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Janesville School District officials explain bullying policies


Janesville City Council member Jim Farrell thinks the Janesville School District is doing a “woeful job” preventing bullying.

During a discussion about a proposed anti-bullying ordinance at a recent council meeting, a parent told the council that the school district’s efforts to combat bullying weren’t working and that administrators didn’t respond to complaints.

On Monday, the council will vote on the proposed ordinance. Its supporters say it will provide “another tool in the toolbox” for bullying prevention.

We asked school district officials to describe the district’s anti-bullying policies.

Q: Does the school district have an anti-bullying policy and curriculum?

A: Yes. The school district’s policy aligns closely with the policy the Wisconsin Department of Public Instruction uses as its model, said Kim Peerenboom, director of pupil services.

The district uses Second Step, a curriculum rooted in “social-emotional learning,” according to its website,

Social-emotional learning teaches how to work together, how to be a good friend, how to have empathy and a variety of other social skills kids need.

At the elementary school level, students spend about 30 minutes a week on the subject. In middle school, students cover Second Step during a homeroom-type period.

The district’s Positive Behavioral Interventions and Supports system, better known as PBIS, spends a significant amount of time focusing on respect for others.

Q: How do you teach kids what bullying is?

A: Discussions about bullying start by making a distinction between conflict and bullying, Peerenboom said.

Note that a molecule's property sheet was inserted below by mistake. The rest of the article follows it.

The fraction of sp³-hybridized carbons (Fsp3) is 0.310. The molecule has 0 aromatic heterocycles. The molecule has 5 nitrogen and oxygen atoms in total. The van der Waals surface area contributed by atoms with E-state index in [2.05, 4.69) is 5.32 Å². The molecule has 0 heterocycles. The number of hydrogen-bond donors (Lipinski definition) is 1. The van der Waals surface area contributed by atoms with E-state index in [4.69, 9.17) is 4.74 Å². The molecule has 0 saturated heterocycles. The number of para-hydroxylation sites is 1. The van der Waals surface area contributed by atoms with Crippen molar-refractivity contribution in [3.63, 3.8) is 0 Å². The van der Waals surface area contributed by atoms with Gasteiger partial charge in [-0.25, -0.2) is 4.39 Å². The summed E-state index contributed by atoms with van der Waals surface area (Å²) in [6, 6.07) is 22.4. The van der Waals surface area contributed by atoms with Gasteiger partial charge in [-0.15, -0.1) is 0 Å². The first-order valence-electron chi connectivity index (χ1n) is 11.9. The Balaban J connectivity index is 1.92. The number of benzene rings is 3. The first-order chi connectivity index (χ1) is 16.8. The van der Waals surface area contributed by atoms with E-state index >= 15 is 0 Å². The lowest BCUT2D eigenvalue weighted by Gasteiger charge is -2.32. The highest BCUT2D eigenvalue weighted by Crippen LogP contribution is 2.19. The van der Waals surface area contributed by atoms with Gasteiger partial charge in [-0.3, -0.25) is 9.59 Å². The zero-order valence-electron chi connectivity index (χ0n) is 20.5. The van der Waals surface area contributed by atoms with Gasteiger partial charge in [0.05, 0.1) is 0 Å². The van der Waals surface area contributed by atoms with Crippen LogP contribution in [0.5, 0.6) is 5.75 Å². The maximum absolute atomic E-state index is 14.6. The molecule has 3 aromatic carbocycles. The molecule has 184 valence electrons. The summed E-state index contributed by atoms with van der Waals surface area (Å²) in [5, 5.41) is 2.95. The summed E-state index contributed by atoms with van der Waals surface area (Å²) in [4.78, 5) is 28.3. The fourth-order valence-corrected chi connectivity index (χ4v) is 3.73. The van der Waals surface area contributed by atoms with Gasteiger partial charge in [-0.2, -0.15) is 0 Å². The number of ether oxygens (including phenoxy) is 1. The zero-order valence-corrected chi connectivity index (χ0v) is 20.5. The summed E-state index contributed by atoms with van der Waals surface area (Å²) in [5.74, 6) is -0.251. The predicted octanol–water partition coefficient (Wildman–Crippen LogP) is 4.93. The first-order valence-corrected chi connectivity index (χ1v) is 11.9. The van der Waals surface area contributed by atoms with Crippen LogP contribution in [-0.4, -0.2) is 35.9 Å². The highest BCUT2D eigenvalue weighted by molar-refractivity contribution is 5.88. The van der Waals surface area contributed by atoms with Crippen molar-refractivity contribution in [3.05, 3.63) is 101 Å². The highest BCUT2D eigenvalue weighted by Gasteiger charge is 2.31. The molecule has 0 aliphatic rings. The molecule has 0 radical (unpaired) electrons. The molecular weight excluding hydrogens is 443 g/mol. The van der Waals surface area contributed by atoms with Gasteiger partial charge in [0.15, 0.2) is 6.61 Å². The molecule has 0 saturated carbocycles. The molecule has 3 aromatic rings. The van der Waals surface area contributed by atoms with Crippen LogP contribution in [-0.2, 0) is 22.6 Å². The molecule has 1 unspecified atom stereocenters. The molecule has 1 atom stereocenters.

Conflicts are defined as disputes that happen occasionally between two people of equal power. They are characterized by equal emotional reactions and efforts to solve the problem. Take, for example, two kids fighting over a video game. Each is upset and feels like he or she has been treated unfairly, and they might try to solve the problem on their own.

Often, those involved in a conflict show remorse for what they have done.

Bullying, on the other hand, involves repeated, purposeful acts to which the victim reacts strongly. There is generally no remorse on the perpetrator’s part nor is there any interest in solving the problem.

In elementary schools, students do role playing to learn the difference, Peerenboom said. Teachers instruct students to report bullying and reinforce those lessons.

“If you see something,” Peerenboom said, “go to an adult, report what’s happening.”

In the high schools, the district uses peer groups such as the Link Crew to help students deal with problems. The Link Crew is a group of older students who help younger ones navigate the trials of freshman year.

They also use a process called restorative justice, said Sonja Robinson, coordinator of student services.

Led by a trained staff member, the two parties meet to try to resolve the problem at hand.

The goal is not for the students to become best friends; rather, the mediator tries to defuse the situation and reach a resolution that satisfies all parties, she said.

Q: How do you make the distinction between conflict and bullying to parents?

A: Peerenboom acknowledged this challenge. Parents are most concerned with their own children’s safety and mental health and want to know what the consequences for the perpetrators will be.

“It’s very difficult,” Peerenboom said. “It might look like bullying, but once a full investigation is done, we discover that there were other pieces to the story that we cannot legally divulge. That’s the hard part.”

If a situation is found to be bullying, the district cannot share what the consequences were, she said.

Q: Why is that information private?

A: Under the Family Educational Rights and Privacy Act, also known as FERPA, only a child’s parents can see his or her record. Because discipline would be part of a child’s record, the district cannot divulge to parents of a bullying victim what disciplinary action might have been taken.

“We can’t share anything,” Peerenboom said. “If I get in trouble at school and my mom says, ‘I want to know what happened to the other kid,’ she doesn’t have that right.”

Q: What are some of the consequences?

A: It depends on the situation, Peerenboom said.

“I think people want every situation to be treated the same,” Peerenboom said. “People say that you should just have zero tolerance, everyone should get the same consequence, but that’s not really equitable.”

Q: What are some of the other challenges the district faces?

A: Technology allows bullying away from school grounds.